With the Year of the Pig about to kick off around the world, Richmond is once again at the centre of Metro Vancouver’s Chinese New Year festivities. There are some great events to dive into around the city, most with a family-friendly focus and almost all are admission-free. And while the actual New Year date is February 5, 2019, there are lots of local activities running from late-January into the second week of February.
Aberdeen Centre hosts a variety of Chinese New Year events. | Photo: Tourism Richmond
What’s it all about?
The Chinese calendar’s traditional New Year—it’s also known as Lunar New Year or Spring Festival—is a beloved and colourful period of celebrations that runs until the 15th day of the first month of the lunar calendar. And it’s not a China-only celebration: lunar celebrations take place in many parts of Asia, from Taiwan to Malaysia and beyond. Family is a huge part of the festivities, with relatives often gathering to mark the happy occasion with a huge feast.
What might I see in Richmond?
You’ll spot bright red and gold decorations around the city during the Lunar New Year period, at places ranging from malls and restaurants to temples and shops. Plan ahead, and you’ll also come across colourful and highly kinetic lion and dragon dances, along with other cultural performances. You might also find pop-up flower markets selling special Chinese New Year items. Some Richmond hot spots—including Aberdeen Centre and Yaohan Centre—are hosting multiple events to mark the Year of the Pig.
What’s on at Aberdeen Centre?
The mall’s festivities include a New Year Flower & Gift Fair, running daily from January 30 to February 5—look for special treats, decorations, and toys as well as plants and flowers. On February 4, the market continues past midnight when the mall also hosts a New Year Countdown Night, complete with stage performances and festive crowds. Drop by Aberdeen the next day for the Golden Dragon and Lion Dance in the Outdoor Courtyard. Finally, on February 9 and 10, the mall presents a Chinese New Year Cultural Showcase of live performances.
A performance in the courtyard outside of Aberdeen Centre. | Photo: Tourism Richmond
What’s on at Yaohan Centre?
Not far from Aberdeen Centre, one of Richmond’s oldest Asian malls is hosting its own New Year festivities. From a flower market to cultural performances and special shopping promotions, there’s a full menu of daily events between January 21 and February 4 here. At noon on February 5, don’t miss their Year of the Pig Dragon and Lion Dance. And be sure to return on the afternoon of February 10 for the mall’s Chinese New Year Stage Show.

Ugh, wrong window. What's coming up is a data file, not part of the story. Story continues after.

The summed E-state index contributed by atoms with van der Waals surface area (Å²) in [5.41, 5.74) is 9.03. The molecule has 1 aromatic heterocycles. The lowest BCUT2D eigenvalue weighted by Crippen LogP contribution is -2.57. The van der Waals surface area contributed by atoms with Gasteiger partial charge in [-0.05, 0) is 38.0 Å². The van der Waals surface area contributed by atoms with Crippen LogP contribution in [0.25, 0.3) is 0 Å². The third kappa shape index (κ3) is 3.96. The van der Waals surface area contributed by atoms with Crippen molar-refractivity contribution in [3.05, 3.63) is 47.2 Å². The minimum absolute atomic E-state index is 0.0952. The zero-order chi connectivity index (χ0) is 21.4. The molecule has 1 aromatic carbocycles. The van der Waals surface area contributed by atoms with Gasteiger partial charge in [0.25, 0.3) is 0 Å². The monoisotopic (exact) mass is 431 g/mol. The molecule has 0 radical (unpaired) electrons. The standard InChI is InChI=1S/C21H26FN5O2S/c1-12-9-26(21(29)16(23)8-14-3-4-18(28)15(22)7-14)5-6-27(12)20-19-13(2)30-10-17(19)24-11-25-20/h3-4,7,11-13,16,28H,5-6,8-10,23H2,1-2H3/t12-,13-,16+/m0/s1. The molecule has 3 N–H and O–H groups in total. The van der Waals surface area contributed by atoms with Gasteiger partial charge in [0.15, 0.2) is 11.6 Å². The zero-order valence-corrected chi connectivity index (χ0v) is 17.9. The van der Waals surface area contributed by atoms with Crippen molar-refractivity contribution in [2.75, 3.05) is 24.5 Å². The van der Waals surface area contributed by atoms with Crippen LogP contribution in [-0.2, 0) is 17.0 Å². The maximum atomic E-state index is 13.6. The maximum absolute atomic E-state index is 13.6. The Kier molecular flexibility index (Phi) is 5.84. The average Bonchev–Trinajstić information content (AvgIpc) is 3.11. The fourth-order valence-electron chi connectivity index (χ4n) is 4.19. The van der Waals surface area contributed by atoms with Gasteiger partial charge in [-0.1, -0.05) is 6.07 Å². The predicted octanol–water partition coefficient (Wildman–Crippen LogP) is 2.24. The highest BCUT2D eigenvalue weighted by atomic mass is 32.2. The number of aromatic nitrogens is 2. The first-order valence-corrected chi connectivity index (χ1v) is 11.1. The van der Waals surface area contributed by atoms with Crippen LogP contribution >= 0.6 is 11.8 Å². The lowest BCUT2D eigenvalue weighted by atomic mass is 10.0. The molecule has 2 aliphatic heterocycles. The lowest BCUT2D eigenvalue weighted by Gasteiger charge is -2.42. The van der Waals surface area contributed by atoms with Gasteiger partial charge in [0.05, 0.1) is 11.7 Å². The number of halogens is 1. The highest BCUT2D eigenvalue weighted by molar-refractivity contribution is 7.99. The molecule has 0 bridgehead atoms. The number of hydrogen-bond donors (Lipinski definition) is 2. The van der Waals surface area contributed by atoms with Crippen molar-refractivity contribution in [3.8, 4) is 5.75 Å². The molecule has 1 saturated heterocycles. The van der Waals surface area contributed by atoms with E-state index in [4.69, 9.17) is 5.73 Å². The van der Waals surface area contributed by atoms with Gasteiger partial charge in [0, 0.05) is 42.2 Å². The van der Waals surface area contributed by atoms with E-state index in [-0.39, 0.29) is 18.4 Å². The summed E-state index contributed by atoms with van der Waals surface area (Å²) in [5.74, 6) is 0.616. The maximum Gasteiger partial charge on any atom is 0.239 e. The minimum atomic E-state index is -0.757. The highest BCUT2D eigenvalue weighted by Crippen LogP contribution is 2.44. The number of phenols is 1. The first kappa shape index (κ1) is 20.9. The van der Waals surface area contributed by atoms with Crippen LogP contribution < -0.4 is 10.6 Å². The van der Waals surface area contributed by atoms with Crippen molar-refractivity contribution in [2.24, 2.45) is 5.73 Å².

What about the other malls?
Over at Lansdowne Centre on February 9, there’s a special afternoon Chinese New Year Festival, complete with lion dances, cultural performances, and an appearance from the Money God himself. While on February 10, CF Richmond Centre has its own 11:00am Lion Dance Ceremony to welcome the Year of the Pig.
Are there any other events in Richmond?
There are several additional New Year events to consider here. On January 26 and 27, Bodhi Meditation is hosting a free-entry Chinese New Year Market Place, which includes oracle readings, cultural performances, a children’s courtyard, and vegetarian food. From 10:00pm on February 4 to 2:00am on February 5, they’re also hosting a special New Year’s Eve Blessing Ceremony. And over at London Heritage Farm, the site’s vintage tearoom takes on a Chinese New Year flavour—complete with traditional red packets.
Hungry for more? Check the Lunar New Year Festival website for additional events in Vancouver. The Lunar New Year Festival aims to highlight the abundance of events happening in Richmond and Vancouver to celebrate the new year.
What about Richmond’s temples?
The city’s landmark monasteries and temples are also culturally immersive New Year magnets. From January 28 to February 3, Thrangu Monastery’s 7 Days of Mahakala Prayer invites everyone to join in during a week-long event that symbolizes health, prosperity, and success for the year ahead. They’re also hosting Tibetan and Chinese New Year Celebrations on February 5.
Over at the International Buddhist Temple, Chinese New Year’s Eve is a popular day (and a magical evening) that attracts many people every year. And during the first two weeks of the Chinese New Year, many visitors stop by the temple to pray for a safe and prosperous new year.
What about dining out for Chinese New Year in Richmond?
Families traditionally feast together for Chinese New Year. And with such an extensive Asian dining scene, Richmond’s restaurants are often at their busiest during this festive period. Planning a Year of the Pig banquet? Book far head of time—especially for larger groups. The most important meal in the Chinese calendar, you’ll find special multi-course menus at many local restaurants. Dishes also take on symbolic meanings at this time of year, including dumplings (said to be shaped like ancient Chinese money) and large golden fruits, which reputedly symbolize fullness and wealth.